Paul’s warning and Peter’s experience with Gentiles brings about a good lesson that we as Church members could learn for ourselves. We sometimes as a culture take a combative stance towards anything not Mormon. We forget, like some white Americans do today, that we are all immigrants, and essentially, our religion is a religion of converts. Cornelius is a good example that the world is full of people who, Gentile as they are, can be good people. In fact, they can be good people that have the potential to receive the Holy Ghost as well as we (Acts 10:47) and even spur massive cultural shifts in the Church for our own good.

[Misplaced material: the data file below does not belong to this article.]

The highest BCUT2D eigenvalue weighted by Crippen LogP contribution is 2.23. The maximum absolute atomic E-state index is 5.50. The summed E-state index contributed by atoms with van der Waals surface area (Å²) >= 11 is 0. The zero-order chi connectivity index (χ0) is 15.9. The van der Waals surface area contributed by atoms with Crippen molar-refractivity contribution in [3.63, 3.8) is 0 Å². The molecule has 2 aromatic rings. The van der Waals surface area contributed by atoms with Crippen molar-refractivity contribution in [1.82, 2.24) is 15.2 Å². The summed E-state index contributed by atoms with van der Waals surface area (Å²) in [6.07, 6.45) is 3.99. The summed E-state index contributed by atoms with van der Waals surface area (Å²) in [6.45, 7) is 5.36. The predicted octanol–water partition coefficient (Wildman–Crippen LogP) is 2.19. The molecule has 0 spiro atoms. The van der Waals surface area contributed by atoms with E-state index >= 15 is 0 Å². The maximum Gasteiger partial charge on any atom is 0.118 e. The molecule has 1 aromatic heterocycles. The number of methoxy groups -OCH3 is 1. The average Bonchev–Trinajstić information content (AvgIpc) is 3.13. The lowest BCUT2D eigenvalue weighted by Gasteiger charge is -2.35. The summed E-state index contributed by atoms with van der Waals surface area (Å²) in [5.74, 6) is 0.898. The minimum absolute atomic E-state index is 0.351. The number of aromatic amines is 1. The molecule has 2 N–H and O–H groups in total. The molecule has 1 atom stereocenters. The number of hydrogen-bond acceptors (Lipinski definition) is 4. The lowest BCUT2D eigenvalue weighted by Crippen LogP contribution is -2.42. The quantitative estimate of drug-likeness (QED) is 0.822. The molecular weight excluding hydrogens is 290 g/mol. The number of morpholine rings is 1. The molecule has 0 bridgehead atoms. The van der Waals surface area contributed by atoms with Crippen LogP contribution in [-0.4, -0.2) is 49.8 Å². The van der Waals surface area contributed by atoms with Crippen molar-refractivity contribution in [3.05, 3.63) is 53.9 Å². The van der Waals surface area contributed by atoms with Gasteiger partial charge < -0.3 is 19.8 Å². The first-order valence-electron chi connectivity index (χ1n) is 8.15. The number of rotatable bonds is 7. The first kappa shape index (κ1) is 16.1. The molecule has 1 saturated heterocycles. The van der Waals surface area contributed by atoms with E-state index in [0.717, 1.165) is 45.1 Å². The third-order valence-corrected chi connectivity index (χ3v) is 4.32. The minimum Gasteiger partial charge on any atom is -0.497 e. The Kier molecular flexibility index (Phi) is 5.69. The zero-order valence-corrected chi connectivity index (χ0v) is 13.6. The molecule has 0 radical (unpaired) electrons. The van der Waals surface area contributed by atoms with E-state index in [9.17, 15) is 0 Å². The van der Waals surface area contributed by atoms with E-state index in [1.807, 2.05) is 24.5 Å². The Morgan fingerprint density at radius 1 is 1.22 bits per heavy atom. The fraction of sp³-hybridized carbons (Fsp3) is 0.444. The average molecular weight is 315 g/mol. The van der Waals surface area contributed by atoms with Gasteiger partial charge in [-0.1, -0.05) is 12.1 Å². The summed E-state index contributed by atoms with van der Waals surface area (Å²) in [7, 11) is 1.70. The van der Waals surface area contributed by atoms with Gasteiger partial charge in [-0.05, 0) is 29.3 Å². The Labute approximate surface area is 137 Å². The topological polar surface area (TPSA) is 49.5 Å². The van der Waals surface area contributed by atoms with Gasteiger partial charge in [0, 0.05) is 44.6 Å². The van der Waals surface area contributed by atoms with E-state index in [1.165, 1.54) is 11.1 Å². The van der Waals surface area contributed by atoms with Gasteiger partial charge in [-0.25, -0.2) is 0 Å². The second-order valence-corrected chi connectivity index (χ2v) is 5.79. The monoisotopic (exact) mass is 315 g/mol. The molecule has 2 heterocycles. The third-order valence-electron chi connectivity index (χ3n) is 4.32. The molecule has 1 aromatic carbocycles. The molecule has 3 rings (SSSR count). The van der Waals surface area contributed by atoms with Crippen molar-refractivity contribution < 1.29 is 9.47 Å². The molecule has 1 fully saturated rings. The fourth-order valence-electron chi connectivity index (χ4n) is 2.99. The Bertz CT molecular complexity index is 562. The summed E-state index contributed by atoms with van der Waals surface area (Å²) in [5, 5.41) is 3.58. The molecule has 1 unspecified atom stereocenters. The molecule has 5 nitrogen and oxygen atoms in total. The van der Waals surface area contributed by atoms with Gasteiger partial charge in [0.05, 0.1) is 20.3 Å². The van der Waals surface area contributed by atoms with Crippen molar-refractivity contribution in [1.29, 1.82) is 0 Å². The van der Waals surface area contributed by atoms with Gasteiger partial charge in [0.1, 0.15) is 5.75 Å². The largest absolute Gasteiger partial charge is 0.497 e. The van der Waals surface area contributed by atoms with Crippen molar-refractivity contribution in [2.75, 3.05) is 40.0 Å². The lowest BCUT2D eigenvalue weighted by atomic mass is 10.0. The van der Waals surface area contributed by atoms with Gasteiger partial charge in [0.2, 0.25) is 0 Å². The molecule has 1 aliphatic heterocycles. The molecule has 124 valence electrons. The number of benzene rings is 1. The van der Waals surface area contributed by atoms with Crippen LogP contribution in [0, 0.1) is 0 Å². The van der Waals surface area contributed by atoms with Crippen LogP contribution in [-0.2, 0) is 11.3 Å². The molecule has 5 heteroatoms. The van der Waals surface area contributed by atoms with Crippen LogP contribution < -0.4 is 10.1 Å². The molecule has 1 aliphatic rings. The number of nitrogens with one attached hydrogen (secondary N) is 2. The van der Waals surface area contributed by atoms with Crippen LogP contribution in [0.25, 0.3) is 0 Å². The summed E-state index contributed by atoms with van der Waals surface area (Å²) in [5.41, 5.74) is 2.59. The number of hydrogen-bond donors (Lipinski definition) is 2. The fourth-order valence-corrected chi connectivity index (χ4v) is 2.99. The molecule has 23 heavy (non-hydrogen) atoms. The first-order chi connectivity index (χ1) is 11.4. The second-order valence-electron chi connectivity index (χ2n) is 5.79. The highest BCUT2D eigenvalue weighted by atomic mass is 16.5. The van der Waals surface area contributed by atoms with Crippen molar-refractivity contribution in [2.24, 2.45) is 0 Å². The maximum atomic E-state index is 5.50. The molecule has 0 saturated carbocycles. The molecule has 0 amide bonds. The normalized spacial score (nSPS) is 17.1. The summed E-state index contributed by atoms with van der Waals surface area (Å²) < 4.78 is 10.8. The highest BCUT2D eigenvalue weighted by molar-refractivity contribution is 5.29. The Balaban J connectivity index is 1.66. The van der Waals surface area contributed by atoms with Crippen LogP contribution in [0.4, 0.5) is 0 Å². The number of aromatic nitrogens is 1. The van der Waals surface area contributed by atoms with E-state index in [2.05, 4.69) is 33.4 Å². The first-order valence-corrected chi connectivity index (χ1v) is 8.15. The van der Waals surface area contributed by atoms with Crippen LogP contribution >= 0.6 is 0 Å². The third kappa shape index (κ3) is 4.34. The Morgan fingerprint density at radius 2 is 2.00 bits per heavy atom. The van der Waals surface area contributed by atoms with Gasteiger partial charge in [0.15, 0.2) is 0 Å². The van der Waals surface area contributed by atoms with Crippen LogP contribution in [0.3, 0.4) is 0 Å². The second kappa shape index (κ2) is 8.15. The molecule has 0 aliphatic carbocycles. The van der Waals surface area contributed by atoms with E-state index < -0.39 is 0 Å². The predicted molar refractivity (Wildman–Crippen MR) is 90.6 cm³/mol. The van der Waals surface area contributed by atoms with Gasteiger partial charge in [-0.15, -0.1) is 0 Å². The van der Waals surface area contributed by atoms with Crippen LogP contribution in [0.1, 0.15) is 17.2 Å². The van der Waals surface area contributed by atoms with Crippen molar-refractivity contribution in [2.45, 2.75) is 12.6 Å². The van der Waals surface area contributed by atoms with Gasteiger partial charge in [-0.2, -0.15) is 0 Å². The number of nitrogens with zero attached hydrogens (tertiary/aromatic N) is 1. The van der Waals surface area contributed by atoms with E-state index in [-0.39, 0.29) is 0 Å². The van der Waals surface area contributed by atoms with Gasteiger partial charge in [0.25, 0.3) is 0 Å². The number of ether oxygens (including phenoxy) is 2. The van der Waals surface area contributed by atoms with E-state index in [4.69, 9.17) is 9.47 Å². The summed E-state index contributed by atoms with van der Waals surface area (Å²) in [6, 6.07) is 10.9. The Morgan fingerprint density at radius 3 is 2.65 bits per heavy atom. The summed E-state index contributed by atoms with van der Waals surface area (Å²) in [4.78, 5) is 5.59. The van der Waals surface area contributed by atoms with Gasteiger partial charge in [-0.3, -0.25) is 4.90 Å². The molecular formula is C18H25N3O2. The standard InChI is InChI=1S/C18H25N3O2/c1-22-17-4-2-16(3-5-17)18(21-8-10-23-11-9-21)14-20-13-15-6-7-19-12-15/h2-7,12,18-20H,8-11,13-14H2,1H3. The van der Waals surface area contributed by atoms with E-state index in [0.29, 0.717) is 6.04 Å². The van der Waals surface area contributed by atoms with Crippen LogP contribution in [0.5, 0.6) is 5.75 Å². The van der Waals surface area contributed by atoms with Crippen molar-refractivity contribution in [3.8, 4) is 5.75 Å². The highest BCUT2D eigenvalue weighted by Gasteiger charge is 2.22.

Be not highminded, but fear — for if God spared not the natural branches, take heed lest he spare not thee.


Leave a comment

Filed under religion

The Origin of Standards?

Within every religion lives a tension between authority and personal spirituality. If you veer too much towards the authoritarian side, you have a cult. But if you err too much on just personal spirituality and opinion, you have scrambled, decentralized New Age mumbo-jumbo, not a vibrant religious community. Now, some people like cults (as Creed says in The Office, being a leader is more profitable, but being a member is more fun), and some people really like decentralized New Age stuff, but for most of the people I know, people want a sense of belonging and community, but don’t like it when religious leaders try to tell them what to do with every single aspect of their lives.